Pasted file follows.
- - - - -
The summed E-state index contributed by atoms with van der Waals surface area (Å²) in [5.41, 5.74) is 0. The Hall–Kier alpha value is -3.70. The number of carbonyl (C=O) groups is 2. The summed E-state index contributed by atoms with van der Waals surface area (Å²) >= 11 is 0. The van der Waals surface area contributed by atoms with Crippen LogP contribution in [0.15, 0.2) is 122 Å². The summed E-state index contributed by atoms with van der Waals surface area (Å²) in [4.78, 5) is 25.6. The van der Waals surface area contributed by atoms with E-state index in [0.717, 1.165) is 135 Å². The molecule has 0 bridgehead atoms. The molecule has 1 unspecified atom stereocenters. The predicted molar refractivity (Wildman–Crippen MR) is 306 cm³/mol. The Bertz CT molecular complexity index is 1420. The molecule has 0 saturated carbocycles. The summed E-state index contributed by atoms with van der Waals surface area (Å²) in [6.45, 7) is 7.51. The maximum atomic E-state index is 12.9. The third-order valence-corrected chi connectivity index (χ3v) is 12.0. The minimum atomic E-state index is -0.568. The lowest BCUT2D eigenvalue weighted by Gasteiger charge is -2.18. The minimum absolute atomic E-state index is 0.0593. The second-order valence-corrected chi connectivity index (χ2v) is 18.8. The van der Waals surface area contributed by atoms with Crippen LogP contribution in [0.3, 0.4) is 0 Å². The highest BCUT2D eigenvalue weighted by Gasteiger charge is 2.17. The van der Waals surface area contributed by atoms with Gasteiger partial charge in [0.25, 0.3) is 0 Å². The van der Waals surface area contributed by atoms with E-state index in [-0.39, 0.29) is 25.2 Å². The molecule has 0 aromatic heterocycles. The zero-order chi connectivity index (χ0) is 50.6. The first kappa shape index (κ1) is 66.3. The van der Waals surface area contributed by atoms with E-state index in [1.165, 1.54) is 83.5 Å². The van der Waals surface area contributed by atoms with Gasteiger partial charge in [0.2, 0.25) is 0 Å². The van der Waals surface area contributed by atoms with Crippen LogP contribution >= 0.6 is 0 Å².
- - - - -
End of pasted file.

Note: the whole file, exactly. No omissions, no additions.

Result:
The summed E-state index contributed by atoms with van der Waals surface area (Å²) in [5.41, 5.74) is 0. The Hall–Kier alpha value is -3.70. The number of carbonyl (C=O) groups is 2. The summed E-state index contributed by atoms with van der Waals surface area (Å²) >= 11 is 0. The van der Waals surface area contributed by atoms with Crippen LogP contribution in [0.15, 0.2) is 122 Å². The summed E-state index contributed by atoms with van der Waals surface area (Å²) in [4.78, 5) is 25.6. The van der Waals surface area contributed by atoms with E-state index in [0.717, 1.165) is 135 Å². The molecule has 0 bridgehead atoms. The molecule has 1 unspecified atom stereocenters. The predicted molar refractivity (Wildman–Crippen MR) is 306 cm³/mol. The Bertz CT molecular complexity index is 1420. The molecule has 0 saturated carbocycles. The summed E-state index contributed by atoms with van der Waals surface area (Å²) in [6.45, 7) is 7.51. The maximum atomic E-state index is 12.9. The third-order valence-corrected chi connectivity index (χ3v) is 12.0. The minimum atomic E-state index is -0.568. The lowest BCUT2D eigenvalue weighted by Gasteiger charge is -2.18. The minimum absolute atomic E-state index is 0.0593. The second-order valence-corrected chi connectivity index (χ2v) is 18.8. The van der Waals surface area contributed by atoms with Crippen LogP contribution in [0.3, 0.4) is 0 Å². The highest BCUT2D eigenvalue weighted by Gasteiger charge is 2.17. The van der Waals surface area contributed by atoms with Gasteiger partial charge in [0.25, 0.3) is 0 Å². The van der Waals surface area contributed by atoms with E-state index in [-0.39, 0.29) is 25.2 Å². The molecule has 0 aromatic heterocycles. The zero-order chi connectivity index (χ0) is 50.6. The first kappa shape index (κ1) is 66.3. The van der Waals surface area contributed by atoms with E-state index in [1.165, 1.54) is 83.5 Å². The van der Waals surface area contributed by atoms with Gasteiger partial charge in [0.2, 0.25) is 0 Å². The van der Waals surface area contributed by atoms with Crippen LogP contribution >= 0.6 is 0 Å².